The Wayward Children’s series by Seanan McGuire follows kids and teenagers who have traveled into fantasy worlds, have returned home and how they cope or not cope with being brought back to a world that is now not really home.
Every Heart a Doorway follows Nancy a new student at Eleanor West’s Home for Wayward Children who traveled to the Halls of the Dead, is now back home and her parents want her to be the way she was before she left. Shortly after Nancy arrives at the school another student is murdered and the plot revolves around who is killing the students and why. This book introduces multiple characters that we gain more information about both in this book as well through out the series and how these other worlds work on a scale of Nonsense/Logic and Virtue/Wickedness though it becomes clear that world can present themselves one way while their rules don’t seem the same. One of the things I love about Seanan McGuire’s books is the fact that many of the characters are diverse such as different religions, sexuality and identities but this diversity is not the main focus of the plot. The characters are diverse because the real world is diverse. Every Heart a Doorway so far is my favorite book in the series.
Down Among the Sticks and Bones follows Jack and Jill, twin sisters that we met in book one, and tells the story of before they arrived at school and the world that they went to. Jack and Jill’s parents treated their daughters as one being a tomboy and the other a girly girl regardless of how they felt about it and that caused them to resent each other. When they arrive at the Moors, a world much like Universal’s classic horror movies, they finally chose who they were for them selves with Jack working for a mad scientist and Jill becoming the favorite of the Vampire that ruled the town which changes everything forever. Technically, books one and two of this series can be read with either working as book one however, I feel like Every Heart should be read first because of what happens to Jack and Jill at the end of book one which shows what they become where Down is their back story and why they are the way they are.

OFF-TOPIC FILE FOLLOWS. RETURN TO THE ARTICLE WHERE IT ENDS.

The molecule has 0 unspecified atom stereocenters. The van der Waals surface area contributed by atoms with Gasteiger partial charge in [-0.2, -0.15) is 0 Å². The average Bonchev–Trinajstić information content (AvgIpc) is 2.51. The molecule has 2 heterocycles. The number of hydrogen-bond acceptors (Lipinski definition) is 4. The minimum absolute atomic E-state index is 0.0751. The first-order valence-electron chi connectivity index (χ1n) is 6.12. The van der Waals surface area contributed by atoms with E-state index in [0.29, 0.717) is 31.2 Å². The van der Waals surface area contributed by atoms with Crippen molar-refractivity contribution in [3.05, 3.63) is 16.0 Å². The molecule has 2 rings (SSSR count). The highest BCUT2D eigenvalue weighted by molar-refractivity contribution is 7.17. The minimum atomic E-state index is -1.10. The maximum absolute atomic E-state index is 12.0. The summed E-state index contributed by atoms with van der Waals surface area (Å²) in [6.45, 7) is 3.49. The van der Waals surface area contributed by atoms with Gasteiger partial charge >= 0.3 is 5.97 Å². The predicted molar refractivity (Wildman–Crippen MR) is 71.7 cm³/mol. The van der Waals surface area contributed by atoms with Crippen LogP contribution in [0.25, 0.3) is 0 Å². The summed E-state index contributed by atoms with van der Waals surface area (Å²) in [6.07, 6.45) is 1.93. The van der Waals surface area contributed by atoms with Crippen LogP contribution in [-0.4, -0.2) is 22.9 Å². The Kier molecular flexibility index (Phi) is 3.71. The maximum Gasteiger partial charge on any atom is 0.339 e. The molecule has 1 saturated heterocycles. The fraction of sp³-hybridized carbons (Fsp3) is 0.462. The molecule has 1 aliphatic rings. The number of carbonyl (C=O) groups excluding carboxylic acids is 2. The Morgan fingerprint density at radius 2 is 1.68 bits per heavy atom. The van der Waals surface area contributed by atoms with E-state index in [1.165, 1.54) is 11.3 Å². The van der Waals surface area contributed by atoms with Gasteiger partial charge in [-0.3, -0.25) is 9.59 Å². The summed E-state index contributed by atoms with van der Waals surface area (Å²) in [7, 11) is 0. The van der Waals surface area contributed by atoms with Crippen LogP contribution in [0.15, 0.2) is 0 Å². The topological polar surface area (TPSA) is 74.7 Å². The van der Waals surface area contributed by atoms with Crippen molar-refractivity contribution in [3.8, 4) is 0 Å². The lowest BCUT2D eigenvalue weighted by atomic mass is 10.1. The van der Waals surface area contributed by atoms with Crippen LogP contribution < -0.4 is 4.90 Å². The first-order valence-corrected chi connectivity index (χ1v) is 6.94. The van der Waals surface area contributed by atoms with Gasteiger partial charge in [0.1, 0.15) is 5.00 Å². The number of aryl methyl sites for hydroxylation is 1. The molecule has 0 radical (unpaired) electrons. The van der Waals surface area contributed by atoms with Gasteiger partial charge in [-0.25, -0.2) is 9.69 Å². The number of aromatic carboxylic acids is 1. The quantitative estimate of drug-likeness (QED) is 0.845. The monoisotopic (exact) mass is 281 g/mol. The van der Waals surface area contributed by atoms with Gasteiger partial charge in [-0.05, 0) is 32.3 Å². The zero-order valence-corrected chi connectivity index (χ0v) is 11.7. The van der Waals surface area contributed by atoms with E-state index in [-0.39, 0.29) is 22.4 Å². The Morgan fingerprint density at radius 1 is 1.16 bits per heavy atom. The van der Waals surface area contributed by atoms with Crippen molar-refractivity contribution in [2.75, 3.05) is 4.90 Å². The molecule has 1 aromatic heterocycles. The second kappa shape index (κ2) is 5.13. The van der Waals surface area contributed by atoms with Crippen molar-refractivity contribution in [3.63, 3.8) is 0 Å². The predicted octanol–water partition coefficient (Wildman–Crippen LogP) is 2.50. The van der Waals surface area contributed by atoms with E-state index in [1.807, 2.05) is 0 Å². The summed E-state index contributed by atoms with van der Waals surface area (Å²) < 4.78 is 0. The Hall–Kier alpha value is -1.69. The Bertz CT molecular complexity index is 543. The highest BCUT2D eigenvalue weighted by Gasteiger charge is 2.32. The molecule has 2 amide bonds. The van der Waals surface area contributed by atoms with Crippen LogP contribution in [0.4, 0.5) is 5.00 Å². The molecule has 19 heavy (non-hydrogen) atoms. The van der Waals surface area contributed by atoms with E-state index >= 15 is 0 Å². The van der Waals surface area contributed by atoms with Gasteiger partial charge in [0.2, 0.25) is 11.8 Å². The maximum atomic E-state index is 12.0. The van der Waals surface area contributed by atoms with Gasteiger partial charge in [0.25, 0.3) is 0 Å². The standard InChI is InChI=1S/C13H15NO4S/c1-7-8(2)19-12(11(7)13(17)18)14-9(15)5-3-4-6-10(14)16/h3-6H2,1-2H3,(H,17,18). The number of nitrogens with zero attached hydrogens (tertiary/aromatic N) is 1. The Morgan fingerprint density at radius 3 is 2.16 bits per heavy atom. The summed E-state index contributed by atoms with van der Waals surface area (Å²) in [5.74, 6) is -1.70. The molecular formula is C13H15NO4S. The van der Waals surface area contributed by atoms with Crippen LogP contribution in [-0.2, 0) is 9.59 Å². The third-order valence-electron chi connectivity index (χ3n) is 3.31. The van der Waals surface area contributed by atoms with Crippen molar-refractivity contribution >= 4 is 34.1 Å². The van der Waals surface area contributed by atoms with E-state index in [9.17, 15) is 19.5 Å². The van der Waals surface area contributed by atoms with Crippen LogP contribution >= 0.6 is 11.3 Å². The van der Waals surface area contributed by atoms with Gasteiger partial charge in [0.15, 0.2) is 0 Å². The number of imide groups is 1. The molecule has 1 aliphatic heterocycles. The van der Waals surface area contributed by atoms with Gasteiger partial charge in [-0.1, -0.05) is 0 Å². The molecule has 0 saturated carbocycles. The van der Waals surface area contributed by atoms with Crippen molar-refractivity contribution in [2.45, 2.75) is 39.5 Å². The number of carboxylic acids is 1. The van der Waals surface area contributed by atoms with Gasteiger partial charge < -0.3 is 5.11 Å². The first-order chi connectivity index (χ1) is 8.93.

To discus Beneath the Sugar Sky in any detail I will have to mention spoilers for book one, so if you don’t want that just know that Beneath is my least favorite of the series as I feel the story is not as good as the other books and the fat representation is very heavy-handed which makes parts of the story hard to read.
Beneath the Sugar Sky follows Rini the daughter of Sumi, who was killed the beginning of book one. Rini has traveled from the world of Confection to Eleanor West’s Home for Wayward Children to save her mother’s life and her world. Because of Rini’s quest several other students join her in traveling through different world to put Sumi back together again and help her save Confection which allows the readers to see different worlds than have been shown in the other books and see some of the previous main characters. Though the plot of Beneath revolves around Rini and her quest to save her mother a new student, Cora, is the main narrator/character for the book.
Cora is a curvy young woman who travel to the Trenches where she was a mermaid but is now the new arrival at the school. Generally, I love how Seanan McGuire handles diverse representation but this time it felt very heavy-handed. When the reader meets Cora it is made very clear that Cora is fat (she repeatedly calls herself fat throughout the book) and as the main narrator of the book we hear Cora’s internal monologue thought most of it. It’s clear that in her previous schools that she has been bullied for her weight and at one point was not comfortable in her body but some times it seemed a bit too much and I just wanted it to stop. By the end of the book the only things I felt I knew about Cora is that she fat and a good swimmer. Fat representation is need but I felt like it could be done better. The one thing I loved about this book is the fact that the character travel to some of the different worlds and Seanan McGuire’s writing style is whimsical and sucks you in.
Overall, I love the Wayward Children’s series and I can’t wait for the next book In an Absent Dream which comes out in January 2019.